Laurie Shestack Phipps
Deputy Counselor for ECOSOC Issues, U.S. Mission to the United Nations
Third Global Forum of the Alliance of Civilizations
Rio de Janeiro, Brazil
May 28, 2010

I want to thank you for the invitation to participate in this panel on Empowering Women Through Education. I want to thank Mona El Tahawy for her warm introduction as well as to my distinguished fellow panelists. I also want to highlight the important work being done by the organizing partners of this event, the UN Office of the Special Adviser on Gender Issues, and MenEngage. Your leadership and efforts are critical to empowering women and girls worldwide.

As you know, empowerment of women globally is a top priority for the United States. In March at the UN Commission on the Status of Woman Secretary Clinton said, “The status of the world’s women is not only a matter of morality and justice. It is also a political, economic, and social imperative. Put simply, the world cannot make lasting progress if women and girls in the 21st century are denied their rights and left behind.”

The Obama Administration truly believes that an investment in women and girls is an investment in our own security, prosperity and future of the planet. We know that when women and girls receive more education, they are able to contribute greatly to their families, villages and nations as successful workers, healthy mothers, and full participants in the political life of their countries.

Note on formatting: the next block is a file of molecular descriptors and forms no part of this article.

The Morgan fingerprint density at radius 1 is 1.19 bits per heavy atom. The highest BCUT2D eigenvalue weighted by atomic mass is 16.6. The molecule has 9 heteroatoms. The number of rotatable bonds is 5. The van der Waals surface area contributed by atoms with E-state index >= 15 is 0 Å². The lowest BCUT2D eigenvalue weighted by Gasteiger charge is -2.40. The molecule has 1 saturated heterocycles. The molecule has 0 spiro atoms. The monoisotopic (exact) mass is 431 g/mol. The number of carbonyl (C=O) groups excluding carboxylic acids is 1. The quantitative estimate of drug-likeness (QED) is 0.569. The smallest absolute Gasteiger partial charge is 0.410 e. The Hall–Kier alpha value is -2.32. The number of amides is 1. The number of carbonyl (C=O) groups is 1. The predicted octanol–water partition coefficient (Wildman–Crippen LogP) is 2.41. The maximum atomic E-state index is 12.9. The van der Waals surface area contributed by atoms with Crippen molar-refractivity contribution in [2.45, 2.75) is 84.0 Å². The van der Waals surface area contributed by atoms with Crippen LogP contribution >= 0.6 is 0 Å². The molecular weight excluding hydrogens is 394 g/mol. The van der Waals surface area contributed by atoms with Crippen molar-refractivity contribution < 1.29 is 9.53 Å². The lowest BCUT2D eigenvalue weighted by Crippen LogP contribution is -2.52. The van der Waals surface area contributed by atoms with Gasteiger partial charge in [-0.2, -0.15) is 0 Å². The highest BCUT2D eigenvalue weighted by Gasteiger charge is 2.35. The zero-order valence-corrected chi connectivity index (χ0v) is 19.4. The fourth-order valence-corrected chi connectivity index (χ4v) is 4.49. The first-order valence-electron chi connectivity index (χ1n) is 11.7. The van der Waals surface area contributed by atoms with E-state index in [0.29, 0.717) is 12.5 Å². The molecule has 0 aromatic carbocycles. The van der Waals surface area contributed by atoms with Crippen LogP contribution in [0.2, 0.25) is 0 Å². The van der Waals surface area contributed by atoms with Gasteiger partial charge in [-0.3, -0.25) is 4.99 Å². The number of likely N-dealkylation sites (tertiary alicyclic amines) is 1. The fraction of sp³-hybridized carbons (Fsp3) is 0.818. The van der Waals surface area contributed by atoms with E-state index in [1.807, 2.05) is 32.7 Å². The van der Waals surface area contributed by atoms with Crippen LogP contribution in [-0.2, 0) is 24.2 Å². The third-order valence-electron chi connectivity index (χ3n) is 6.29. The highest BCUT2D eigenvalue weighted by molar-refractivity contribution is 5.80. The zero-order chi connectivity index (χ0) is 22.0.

From breaking the cycle of poverty to enhanced employment opportunities and better health, the benefits of educating girls and women are well-documented. For example, according to a report recently released by United Nations Development Programme, the GDP of countries such as India, Indonesia and Malaysia could be raised significantly if women in those countries were employed at the level of many developed countries

As we invest in empowering women and girls globally, it is imperative that the international community focus on education and closing the education gender gap. Although the number of girls and women enrolled in schools around the world has gone up – we also know that women are still the majority of the world’s poor and unschooled. For example, it is estimated that 759 million young people and adults lack basic literacy skills, and nearly two-thirds of them are women.

Effective Strategies for Educating Girls

The Obama Administration has an effective strategy working with agencies and departments across the U.S. government to support a comprehensive effort to educate women and girls internationally. With regard to our development strategy, the United States works through the U.S. Agency for International Development (USAID) to close the global gender gap that inhibits tens of millions of girls from going to school.

We have three pronged strategy that removes obstacles to educating girls by assessing the degree of education disadvantage, identifying gender-related obstacles, and implementing remedies to remove and overcome barriers. Our strategy for educating girls also requires a focus on basic education in developing countries, including post-conflict settings such as Iraq and Afghanistan. We place a special emphasis on improving opportunities for girls, women as well as other underserved and disadvantaged populations.

In 2008, 68% of USAID’s basic education programs in 70 countries explicitly addressed girls' education and gender equality in education. We are also working though public-private partnership to address the gender gap. For example through Power to Lead Alliance, a new public-private partnership between USAID and CARE USA, we are promoting leadership in girls aged 10-14 in vulnerable communities in Egypt, Honduras, India, Malawi, Tanzania and Yemen.